By the natural process of linguistic evolution, the F-word's meaning has expanded beyond its original denotation to include the verb usage "to betray or to commit a foolish action", or as an imperative as a signal of angry dismissal. Not to mention the extensive states of being it can portray (drunk, deadly situation, caught by the authorities, etc.) . It is used as a verb, noun, adjective, or adverb. These alternative usages are what the FCC is saying they will not rule on. The intention of the FCC is to protect the general public from obscene language, and by that they mean overtly sexual language. They are saying that if the word does not refer to sex, it is not in violation of FCC law. Similiar judgment is employed to the many other words which have dual connotations. For example, it is perfectly sensible for the AKC Dog Show of Animal Planet to use the term "bitch" repeatedly, but we would understand something else if that is how Matt Lauer always referred to Katy Couric and all other women on “The Today Show.”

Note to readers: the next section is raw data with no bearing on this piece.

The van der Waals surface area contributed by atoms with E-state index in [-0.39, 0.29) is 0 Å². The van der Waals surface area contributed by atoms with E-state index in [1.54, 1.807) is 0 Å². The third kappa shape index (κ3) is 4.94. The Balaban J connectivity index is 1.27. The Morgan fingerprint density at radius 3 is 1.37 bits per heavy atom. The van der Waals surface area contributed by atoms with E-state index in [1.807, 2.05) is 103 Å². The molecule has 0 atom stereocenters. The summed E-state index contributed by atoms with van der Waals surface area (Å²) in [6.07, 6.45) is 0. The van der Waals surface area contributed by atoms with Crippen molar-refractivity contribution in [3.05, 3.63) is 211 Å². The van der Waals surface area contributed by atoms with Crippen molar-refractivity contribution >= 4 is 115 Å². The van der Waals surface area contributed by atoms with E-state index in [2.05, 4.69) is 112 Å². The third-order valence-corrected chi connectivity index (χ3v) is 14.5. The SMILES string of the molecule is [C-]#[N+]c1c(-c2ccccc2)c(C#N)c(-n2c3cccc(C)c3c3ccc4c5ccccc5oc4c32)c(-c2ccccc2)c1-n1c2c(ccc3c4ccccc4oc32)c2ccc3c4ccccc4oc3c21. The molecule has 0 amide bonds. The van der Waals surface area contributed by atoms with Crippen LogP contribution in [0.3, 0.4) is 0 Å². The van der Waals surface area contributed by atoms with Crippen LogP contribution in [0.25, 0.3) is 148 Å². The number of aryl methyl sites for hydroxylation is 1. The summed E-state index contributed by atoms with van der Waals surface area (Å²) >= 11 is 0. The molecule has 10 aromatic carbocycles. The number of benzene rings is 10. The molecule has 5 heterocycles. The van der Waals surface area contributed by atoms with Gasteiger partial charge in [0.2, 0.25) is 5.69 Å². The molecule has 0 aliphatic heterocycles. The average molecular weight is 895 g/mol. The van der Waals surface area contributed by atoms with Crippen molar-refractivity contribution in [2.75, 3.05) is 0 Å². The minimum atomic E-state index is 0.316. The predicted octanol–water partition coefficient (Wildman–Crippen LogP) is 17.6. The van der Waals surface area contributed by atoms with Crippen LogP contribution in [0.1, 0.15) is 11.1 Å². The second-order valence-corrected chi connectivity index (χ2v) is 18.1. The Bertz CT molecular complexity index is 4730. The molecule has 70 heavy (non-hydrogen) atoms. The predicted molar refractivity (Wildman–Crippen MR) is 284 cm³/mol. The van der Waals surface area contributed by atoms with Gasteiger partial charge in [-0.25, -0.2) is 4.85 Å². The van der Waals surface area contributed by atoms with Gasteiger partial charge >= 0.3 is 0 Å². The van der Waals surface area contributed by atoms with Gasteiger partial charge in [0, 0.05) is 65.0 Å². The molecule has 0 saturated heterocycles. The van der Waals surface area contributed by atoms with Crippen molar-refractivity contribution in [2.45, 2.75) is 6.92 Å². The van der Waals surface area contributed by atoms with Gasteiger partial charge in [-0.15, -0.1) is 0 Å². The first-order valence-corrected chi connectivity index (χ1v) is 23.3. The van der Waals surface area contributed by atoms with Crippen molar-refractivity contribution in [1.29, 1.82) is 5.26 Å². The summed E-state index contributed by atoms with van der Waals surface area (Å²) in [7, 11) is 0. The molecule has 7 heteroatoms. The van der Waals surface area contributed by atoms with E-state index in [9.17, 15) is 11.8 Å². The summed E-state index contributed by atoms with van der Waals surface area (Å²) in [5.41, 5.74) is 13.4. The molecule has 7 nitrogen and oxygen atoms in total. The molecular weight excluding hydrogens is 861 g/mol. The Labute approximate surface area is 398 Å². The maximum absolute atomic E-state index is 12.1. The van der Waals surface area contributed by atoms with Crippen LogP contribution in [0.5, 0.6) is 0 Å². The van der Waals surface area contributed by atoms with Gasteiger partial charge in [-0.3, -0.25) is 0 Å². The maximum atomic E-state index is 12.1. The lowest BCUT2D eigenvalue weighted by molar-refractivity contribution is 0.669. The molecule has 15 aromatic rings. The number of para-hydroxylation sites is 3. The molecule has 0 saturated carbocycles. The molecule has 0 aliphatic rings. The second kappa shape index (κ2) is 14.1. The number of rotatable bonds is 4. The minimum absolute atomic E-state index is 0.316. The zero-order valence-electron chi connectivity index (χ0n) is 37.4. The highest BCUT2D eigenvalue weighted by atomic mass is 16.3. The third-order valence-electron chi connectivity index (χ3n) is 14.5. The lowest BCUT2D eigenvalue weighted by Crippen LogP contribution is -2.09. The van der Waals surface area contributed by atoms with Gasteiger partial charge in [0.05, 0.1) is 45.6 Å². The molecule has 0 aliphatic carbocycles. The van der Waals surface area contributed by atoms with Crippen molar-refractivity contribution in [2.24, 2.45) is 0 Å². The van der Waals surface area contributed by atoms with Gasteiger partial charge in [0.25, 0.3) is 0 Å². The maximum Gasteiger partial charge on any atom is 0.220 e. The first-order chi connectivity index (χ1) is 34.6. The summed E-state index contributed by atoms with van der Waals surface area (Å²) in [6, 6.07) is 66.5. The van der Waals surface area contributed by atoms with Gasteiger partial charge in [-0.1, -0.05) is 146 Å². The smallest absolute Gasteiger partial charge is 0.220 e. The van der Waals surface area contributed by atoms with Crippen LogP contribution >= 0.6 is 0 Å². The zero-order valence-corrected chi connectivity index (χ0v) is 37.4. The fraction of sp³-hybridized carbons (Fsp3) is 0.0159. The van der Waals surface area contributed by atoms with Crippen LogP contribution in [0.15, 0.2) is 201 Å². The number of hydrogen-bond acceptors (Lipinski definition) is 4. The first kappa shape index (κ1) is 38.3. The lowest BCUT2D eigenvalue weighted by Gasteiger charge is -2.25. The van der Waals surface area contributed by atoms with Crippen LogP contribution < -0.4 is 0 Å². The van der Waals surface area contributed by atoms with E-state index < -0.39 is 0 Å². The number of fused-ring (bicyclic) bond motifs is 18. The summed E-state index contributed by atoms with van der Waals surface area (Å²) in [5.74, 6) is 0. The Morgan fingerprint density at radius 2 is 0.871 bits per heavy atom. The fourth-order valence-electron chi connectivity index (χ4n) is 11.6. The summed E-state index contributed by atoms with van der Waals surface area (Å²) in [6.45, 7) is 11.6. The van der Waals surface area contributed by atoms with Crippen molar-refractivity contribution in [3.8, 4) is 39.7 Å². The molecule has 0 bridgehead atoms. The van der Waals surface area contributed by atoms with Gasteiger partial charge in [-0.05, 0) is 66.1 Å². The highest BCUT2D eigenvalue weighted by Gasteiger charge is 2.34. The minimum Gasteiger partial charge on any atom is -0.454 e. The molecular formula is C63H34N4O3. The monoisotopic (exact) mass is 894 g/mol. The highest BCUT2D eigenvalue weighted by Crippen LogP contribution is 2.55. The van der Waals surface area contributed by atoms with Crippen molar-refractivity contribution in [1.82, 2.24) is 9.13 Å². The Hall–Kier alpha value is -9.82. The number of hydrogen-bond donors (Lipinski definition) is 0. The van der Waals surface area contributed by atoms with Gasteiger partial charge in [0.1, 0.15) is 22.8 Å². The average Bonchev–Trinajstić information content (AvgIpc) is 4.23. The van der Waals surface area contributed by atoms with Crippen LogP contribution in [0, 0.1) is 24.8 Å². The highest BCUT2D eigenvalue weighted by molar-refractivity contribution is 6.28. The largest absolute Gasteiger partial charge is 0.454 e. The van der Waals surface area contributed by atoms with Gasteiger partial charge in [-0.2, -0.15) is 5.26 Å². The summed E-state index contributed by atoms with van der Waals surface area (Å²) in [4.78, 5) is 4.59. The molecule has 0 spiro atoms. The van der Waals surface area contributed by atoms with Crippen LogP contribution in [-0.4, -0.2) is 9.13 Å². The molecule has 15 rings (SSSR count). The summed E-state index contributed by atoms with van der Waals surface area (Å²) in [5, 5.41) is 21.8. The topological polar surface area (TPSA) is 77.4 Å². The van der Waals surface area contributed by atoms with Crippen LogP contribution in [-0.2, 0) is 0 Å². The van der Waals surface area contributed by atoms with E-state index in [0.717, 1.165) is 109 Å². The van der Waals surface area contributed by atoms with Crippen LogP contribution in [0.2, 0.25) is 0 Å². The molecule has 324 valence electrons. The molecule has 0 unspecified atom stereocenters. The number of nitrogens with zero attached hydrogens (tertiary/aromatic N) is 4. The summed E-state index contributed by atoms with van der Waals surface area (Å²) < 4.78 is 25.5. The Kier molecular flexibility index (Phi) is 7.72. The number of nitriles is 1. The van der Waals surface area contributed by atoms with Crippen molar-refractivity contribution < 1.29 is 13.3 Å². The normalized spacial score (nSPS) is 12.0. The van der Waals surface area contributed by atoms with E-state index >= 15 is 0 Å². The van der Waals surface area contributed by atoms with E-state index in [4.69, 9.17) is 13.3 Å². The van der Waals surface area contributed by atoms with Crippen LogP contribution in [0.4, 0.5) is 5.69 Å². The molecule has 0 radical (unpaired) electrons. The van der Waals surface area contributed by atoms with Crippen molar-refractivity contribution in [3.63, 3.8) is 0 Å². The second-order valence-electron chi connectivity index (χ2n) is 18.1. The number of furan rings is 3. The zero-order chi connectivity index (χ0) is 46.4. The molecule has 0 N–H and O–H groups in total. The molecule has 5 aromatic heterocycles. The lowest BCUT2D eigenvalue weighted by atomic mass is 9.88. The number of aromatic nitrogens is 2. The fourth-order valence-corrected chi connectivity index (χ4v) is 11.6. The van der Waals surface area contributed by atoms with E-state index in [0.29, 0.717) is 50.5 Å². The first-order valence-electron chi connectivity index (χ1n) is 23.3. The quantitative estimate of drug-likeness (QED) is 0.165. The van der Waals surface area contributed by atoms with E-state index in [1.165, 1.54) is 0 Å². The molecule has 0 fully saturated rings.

Language itself is largely a relative and subjective device. It only has the value that a culture assigns it. Definitions only last as long as they are agreed upon, and are all too often muted, perverted, or expanded. This is why properly handling the Scriptures, with interpretation and exposition being guided by cultural context and historical usage (Calvin’s historical-grammatical method), is so crucial. The denotation and connotation of an American English word today may vary wildly from an earlier context and time. Just consider the word “gay” and one can understand what I am getting at.

As a political conservative, who promotes conservative principles, I think that the "God is dead" leftist crowd is actually disarming themselves of ways to offend people. Think about it; if every taboo word is pillaged of its meaning and force, what weapons will these poor degenerates have to shock people with. Their onward march to institutionalized moral relativism is assuring their own impotency. Likewise, their insistence to defile themselves only demonstrates the veracity of God's word. For it is the assignment of profanity that is sinful; the taking of that which is amoral at worst and righteous at best, and commandeering it for wickedly perverse ends.